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OFF-TOPIC => Computers, Gadgets, Technology => Topic started by: Bob D. on June 02, 2022, 06:49 PM

Title: Creating a Font of Your Own
Post by: Bob D. on June 02, 2022, 06:49 PM
Ever wished you had a TrueType font in you own style?

You can easily make one that you can use anyplace you can use other TrueType fonts.

Microsoft has an app called "Microsoft Font Maker". You can get it for free on the Microsoft Store. It's written by MS. There are apps written by others on there but this one is by Microsoft.

https://apps.microsoft.com/store/detail/microsoft-font-maker/9N9209F8S3VC

If you have a drawing pad or tablet you can connect to your PC then download and install it. I choose to get a different route which might work for some of you too. I have a Samsung Galaxy Note phone. The Note series has a stylus that lets you write on the screen. Now I know you can write on just about any smartphone screen these days but the Stylus included with the Note is pressure sensitive. I also found an app called Superdisplay which has a free version. You can install it from the Google Play store for your Android phone.

There are a couple other ways to connect your smartphone or tablet to your PC as a second display, I chose to use this one. With the app installed on the phone and the PC I connected them using a USB data cable (a charging only cable won't work) and set up the phone screen as a mirror of my PC screen.

Then I ran the Fontmaker app on the PC and followed the directions in the app. The app is only three screens. The first is where you print all the characters in upper and lower case plus punctuation and numbers. I used the phone stylus to write out all the characters then hit next to go to screen 2 which is where you write out three short sentences. These are used to mimic you spacing between letters within a word and between words.

On the last screen you save the font with a name you give it or use the default MyFont.ttf filename. The file is saved to your My Docs folder. Go there using Windows Explorer, find the new font you just created, then right-click and choose copy. Now navigate to the fonts folder (normally found under C:\Windows\Fonts\ ) and paste the new font into the \fonts folder. You should see a dialog box pop up for a second or two that says the font is being installed.

That's it, you've done it. Now go to MS-Word or any other application and choose your new font and try it out.

OK, too easy right, well yeah, a little bit maybe. There are a couple gotchas.

First is if you screw up anywhere along the font creation process you have to start over from square one. There is no Undo, Ctrl-Z, erase or any other way to remove that letter x which looks too much like a y or any other mistake you might make. Don't even try, I did it for you so don't, just start over and save yourself the hassle.

This only works on Android phones and tablets as far as I know. If you have an iPhone and a way to use it as a second display with your PC then the Fontmaker should work for you too. I did not try any of my tablets, the phone was handy so that's what I went with.

If you have questions fire away but I have about 30 minutes of experience with Fontmaker and the Superdisplay app.

I had no flags pop up when I installed either piece of the Superdisplay app on the phone or PC, but that doesn't mean they are safe. I don't see me using the app much on my phone so I will probably uninstall from both the PC and phone when I am done with it. Easy enough to install again if I should need it. Superdisplay will work for many apps not just Fontmaker, so you may choose to keep it. There are other apps I trust more so I will not keep a duplicate app installed.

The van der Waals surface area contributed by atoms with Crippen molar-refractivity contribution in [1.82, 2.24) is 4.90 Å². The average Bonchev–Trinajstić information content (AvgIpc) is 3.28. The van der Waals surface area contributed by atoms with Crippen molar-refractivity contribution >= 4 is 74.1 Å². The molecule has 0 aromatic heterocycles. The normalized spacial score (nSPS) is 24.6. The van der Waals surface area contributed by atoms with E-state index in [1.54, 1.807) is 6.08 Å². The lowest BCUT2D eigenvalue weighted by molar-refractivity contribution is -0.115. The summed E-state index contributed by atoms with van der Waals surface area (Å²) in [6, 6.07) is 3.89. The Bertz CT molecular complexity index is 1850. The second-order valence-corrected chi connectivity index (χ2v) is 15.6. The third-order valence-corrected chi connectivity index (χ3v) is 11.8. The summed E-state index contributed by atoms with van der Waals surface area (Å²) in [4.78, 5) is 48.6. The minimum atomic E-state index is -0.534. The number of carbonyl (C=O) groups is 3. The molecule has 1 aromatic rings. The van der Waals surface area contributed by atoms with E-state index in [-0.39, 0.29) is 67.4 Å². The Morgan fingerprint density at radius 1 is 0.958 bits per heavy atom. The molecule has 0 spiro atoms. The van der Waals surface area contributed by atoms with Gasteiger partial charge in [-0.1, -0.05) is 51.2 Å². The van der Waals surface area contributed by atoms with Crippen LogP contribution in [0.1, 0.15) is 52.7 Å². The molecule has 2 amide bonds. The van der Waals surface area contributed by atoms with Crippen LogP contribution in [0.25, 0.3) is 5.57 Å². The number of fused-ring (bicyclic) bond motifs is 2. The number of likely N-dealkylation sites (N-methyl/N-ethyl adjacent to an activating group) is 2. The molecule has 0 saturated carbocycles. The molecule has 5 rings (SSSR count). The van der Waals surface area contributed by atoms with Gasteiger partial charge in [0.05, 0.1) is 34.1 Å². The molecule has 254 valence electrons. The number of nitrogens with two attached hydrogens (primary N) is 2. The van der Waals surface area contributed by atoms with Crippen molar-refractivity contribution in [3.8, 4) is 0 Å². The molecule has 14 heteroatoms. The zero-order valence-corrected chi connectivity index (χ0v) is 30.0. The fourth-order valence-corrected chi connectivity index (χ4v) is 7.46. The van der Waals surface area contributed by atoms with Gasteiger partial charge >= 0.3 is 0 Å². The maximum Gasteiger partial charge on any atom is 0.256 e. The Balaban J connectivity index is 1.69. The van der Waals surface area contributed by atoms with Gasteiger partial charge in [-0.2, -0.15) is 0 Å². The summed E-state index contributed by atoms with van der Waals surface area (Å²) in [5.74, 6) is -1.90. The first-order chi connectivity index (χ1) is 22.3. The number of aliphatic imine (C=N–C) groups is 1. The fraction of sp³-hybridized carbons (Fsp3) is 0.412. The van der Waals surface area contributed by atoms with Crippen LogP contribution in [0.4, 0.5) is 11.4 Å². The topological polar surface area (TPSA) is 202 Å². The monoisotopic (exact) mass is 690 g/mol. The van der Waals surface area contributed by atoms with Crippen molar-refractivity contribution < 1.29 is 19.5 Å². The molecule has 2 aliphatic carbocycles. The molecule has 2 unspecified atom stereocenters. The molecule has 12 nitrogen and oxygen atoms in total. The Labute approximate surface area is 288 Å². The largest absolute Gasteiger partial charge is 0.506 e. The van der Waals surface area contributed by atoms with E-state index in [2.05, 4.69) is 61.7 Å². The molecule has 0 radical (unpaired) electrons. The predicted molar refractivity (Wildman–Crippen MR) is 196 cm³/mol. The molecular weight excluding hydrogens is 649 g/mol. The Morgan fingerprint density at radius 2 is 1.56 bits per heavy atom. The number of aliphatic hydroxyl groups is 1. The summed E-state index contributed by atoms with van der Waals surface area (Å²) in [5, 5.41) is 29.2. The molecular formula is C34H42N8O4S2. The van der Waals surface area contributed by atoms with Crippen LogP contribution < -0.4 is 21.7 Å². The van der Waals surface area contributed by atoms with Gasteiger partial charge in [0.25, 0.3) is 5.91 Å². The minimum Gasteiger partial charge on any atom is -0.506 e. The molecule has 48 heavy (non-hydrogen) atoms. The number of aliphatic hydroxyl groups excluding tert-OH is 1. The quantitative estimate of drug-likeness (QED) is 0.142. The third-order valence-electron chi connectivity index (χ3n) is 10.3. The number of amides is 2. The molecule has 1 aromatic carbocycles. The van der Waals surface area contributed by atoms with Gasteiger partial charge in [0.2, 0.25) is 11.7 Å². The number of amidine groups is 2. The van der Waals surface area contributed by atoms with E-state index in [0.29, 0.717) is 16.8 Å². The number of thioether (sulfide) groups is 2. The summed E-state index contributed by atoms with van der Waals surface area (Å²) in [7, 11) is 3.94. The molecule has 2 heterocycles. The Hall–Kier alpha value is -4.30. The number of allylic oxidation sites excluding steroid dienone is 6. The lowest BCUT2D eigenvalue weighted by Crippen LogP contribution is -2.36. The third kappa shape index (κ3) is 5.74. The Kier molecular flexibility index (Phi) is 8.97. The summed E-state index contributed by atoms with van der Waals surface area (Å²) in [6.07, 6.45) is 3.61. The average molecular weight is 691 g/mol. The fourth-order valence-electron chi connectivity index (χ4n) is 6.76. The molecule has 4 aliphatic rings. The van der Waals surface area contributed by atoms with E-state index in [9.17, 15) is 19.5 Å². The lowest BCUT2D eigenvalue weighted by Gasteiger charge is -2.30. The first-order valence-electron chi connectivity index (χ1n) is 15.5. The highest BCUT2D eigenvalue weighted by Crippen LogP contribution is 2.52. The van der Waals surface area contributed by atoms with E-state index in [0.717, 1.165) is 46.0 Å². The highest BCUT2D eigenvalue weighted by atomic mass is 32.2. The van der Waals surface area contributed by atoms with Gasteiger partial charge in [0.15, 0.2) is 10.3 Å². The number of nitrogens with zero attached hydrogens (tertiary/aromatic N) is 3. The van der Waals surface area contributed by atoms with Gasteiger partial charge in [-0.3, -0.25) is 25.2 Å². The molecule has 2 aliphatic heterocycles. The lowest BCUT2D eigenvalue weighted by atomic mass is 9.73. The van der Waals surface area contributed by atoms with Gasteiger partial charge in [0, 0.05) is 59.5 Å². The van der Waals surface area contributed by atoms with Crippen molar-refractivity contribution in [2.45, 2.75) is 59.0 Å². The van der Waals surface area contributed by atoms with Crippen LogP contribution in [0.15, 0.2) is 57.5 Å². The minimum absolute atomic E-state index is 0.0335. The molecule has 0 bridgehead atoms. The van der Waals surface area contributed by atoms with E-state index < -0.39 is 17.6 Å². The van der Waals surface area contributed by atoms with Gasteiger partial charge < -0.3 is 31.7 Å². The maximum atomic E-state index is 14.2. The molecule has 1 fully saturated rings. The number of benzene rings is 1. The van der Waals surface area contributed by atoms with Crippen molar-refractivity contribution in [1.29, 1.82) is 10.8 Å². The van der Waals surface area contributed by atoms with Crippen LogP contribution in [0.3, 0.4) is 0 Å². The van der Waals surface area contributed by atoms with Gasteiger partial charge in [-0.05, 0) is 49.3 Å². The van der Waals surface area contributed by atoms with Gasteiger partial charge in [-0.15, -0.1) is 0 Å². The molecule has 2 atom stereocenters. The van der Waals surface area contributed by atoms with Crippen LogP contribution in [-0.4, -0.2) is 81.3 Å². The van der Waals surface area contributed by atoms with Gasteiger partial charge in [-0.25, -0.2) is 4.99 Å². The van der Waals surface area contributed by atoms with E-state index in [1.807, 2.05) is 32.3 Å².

So WTH might you want this for? Well you could create a label the looks like it was hand lettered by you. You're not creating a copy of your signature when you do this, only individual letters and numbers that when strung together do not create a cursive text like a signature.

I got into this to create a font that I could use to make a rubber stamp that I want to print on the 3D printer using TPU filament which is soft like the rubber on a rubber stamp.

The pen strokes are light (as in thin) and the Fontmaker app has no option to create a bold version of the font. When I tried to make it bold I could not. So I'm searching for a font editor that will let me do that. Right now the text is so thin the 3D printer won't be able to print it. At least that's my thought as when I run the slicer software parts of the text disappear. If I set the print width to half of normal
, then part but not all the missing text reappears. So I am thinking if I make the font heavier then this problem will go away.


Here are a couple screen shots of the first two screens of the Fontmaker app.
Title: Re: Creating a Font of Your Own
Post by: mino on June 03, 2022, 06:22 AM
Font design is a hard business with specialist skills and specialist toolsets. None of which are available as open source and mostly not even free. Once you try to get anywhere close to serious you will hit a wall on effectively no free tools being around.

Even the "open source" fonts around are so because someone made them on commercial software stacks and THEN published them.

You are much better off trying to convince the slicer to "pad" the result around and/or doing same with some graphical/CAD software than trying to go at it the "proper" way by creating a bold typeface.

My first take would be to play with PrusaSlicer advanced options. There are lots of "knobs" which may allow you to do what you need without redoing the source graphics.

My 2 cents.